The 21st Century Grid

Towards the Future of Energy

 
 

A Short history of The Energy Grid

 

A long, long time ago, before the copper wires and the alternating electron — well, the middle of the 1800s to be exact — electricity was an interesting but mostly a useless thing. That would suddenly change when at the end of same century some bright individuals started toying with early electric lights and motors powered by on-site generators and, in a blink of an eye, electricity became cheap and constantly available — it became an utility— a very valuable one. Such its importance that we have built our society around its use and it’s embedded in every layer of our economic apparatus. We are effectively creatures of the Grid, and the Sun, once the God who used to govern our lives, now watches from above how humanity tames darkness. The grid has become a living thing and we use the energy that flows through its 25 Mkm of transmission and distribution veins at a current rate of 20,863 TWh/year, with little interruption, across all continents.

 

The architecture of today’s electricity grid is a testament of human endeavour and ingenuity, the sum product of innumerable technological advances, design decisions and political policies over the course of an entire century. Ultimately, resulting in a process full of complexities ranging from technological challenges, political instability, to environmental disruption and national security issues.

 

Within 150 years, we have found ways to draw out a fossilized black-ish liquid from beneath the earth’s surface, investing massive amount of capital and energy to transform such liquid into fuel, to then transport it over large distances using an ever-growing network of pipelines, burn it in massive — often inefficient—, centralized facilities that turn its molecules into electrons. Afterwards, we transport those electrons over the same large distances across an spiderweb of copper wires to millions of end users, that consume them unaware of the real life magic happening behind such system, and the intricate set of principles, rules and levels of authority that regulate and manage its complex mechanisms.

 

Principles for the 21st Century Grid

 

Electricity is intertwined in our world so much that it’s often being described as the “lifeblood of a modern society”. It is key to technological advancement and the underlying infrastructure of a wide range of products and services that are the basis of our day to day life and motor of our economic productivity. However, the fact that electricity can be delivered at reasonable cost to 89% of the entire human population through a century-old architecture is just marvelous feature of engineering merged with complex social policies that promoted reliable supply to all citizens. Now, at the verge of climate catastrophe, the degree to which we can keep providing such valuable commodity and how we manage to do it has to change.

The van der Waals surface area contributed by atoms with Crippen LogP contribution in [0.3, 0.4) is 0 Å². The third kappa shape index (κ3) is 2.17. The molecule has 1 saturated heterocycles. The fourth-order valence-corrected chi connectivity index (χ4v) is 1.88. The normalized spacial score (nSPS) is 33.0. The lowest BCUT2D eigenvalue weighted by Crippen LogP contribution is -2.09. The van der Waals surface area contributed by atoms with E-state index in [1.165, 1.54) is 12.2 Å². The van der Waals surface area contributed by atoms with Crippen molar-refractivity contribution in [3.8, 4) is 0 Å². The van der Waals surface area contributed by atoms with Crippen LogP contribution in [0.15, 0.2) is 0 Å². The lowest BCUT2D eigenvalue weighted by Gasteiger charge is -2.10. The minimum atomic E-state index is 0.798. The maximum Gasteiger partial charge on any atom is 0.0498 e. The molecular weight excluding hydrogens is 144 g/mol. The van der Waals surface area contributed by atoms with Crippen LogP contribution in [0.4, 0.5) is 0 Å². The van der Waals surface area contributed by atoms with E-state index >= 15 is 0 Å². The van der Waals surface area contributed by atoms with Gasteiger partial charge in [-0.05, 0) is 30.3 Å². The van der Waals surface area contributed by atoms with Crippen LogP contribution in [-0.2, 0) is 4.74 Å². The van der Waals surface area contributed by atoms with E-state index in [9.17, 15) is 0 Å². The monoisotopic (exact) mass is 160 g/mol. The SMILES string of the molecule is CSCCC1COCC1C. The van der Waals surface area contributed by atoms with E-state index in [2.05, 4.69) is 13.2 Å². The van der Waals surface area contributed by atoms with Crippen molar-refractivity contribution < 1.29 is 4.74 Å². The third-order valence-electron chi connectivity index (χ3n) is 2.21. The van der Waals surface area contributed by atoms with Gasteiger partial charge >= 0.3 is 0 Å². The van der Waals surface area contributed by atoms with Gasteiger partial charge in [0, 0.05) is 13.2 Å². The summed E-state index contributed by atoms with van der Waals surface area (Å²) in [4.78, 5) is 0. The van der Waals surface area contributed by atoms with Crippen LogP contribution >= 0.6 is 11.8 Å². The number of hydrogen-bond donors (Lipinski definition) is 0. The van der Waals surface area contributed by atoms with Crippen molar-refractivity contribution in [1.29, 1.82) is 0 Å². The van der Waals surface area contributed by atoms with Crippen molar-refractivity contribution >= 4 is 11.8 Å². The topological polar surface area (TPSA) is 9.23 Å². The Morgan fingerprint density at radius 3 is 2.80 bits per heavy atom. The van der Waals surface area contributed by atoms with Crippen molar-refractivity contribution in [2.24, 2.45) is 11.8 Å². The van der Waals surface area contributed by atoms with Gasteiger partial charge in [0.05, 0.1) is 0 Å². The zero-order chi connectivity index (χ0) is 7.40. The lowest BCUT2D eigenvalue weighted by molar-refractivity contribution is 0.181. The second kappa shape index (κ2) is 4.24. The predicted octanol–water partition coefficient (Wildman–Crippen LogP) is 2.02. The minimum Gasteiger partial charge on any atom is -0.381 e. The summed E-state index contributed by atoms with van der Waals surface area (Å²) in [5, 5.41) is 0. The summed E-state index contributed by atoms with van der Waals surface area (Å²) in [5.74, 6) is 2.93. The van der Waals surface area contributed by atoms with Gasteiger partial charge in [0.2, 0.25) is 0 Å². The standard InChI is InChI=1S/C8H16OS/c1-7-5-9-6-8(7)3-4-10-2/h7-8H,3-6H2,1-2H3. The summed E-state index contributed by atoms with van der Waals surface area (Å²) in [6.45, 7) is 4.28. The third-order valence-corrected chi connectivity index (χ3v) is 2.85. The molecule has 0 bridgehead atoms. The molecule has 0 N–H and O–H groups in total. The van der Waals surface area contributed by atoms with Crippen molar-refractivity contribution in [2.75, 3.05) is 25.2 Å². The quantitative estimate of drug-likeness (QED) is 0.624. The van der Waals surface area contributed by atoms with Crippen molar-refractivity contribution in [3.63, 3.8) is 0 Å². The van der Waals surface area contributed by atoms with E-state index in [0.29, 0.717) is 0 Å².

The legacy 20th-century model of centralized, top-down electricity grid dispatch is currently being rethought. A confluence of technological advances and increased computational power (machine learning), the rise of cost-effective distributed energy resources (Solar Generation, Energy Storage, Flexible Loads), an explosion of novel IT solutions and sophisticated software-enabling technologies (ranging from IOT sensors, to smart devices, to Blockchain), are making possible to entirely rethink the way the 21st Century grid should operate, and therefore evolve to a new Transactive Grid, which core framework principles are: The Decarbonization, Decentralization and Digitalization.

 

With the task of accelerating the global transition to this Transactive Grid we must look at the bigger picture, we must embrace technology transformative effects and enable it to tackle and conquer the challenges ahead. 

In the coming days we will discuss how in STOR we believe in those principles, what they entailed and how key industry players within the Energy Sector: Energy Web Foundation, PowerLedger and Grid Singularity to name a few, are building the underlying technology infrastructure that will make them possible. 

 

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